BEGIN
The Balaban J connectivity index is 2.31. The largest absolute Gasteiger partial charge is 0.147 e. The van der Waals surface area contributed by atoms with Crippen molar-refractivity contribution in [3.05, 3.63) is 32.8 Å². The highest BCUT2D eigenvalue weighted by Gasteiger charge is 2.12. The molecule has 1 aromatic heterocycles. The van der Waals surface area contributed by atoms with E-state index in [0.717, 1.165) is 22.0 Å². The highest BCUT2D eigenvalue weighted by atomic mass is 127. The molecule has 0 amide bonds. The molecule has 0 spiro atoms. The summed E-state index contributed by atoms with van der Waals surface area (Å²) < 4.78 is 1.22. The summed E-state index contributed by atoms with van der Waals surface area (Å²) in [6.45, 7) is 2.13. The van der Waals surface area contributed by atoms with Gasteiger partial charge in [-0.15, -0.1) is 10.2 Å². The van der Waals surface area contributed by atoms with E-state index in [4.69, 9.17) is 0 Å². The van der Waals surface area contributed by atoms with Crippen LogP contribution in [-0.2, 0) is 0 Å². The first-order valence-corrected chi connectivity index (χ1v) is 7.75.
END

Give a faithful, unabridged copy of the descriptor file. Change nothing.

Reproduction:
The Balaban J connectivity index is 2.31. The largest absolute Gasteiger partial charge is 0.147 e. The van der Waals surface area contributed by atoms with Crippen molar-refractivity contribution in [3.05, 3.63) is 32.8 Å². The highest BCUT2D eigenvalue weighted by Gasteiger charge is 2.12. The molecule has 1 aromatic heterocycles. The van der Waals surface area contributed by atoms with E-state index in [0.717, 1.165) is 22.0 Å². The highest BCUT2D eigenvalue weighted by atomic mass is 127. The molecule has 0 amide bonds. The molecule has 0 spiro atoms. The summed E-state index contributed by atoms with van der Waals surface area (Å²) < 4.78 is 1.22. The summed E-state index contributed by atoms with van der Waals surface area (Å²) in [6.45, 7) is 2.13. The van der Waals surface area contributed by atoms with Gasteiger partial charge in [-0.15, -0.1) is 10.2 Å². The van der Waals surface area contributed by atoms with E-state index in [4.69, 9.17) is 0 Å². The van der Waals surface area contributed by atoms with Crippen LogP contribution in [-0.2, 0) is 0 Å². The first-order valence-corrected chi connectivity index (χ1v) is 7.75.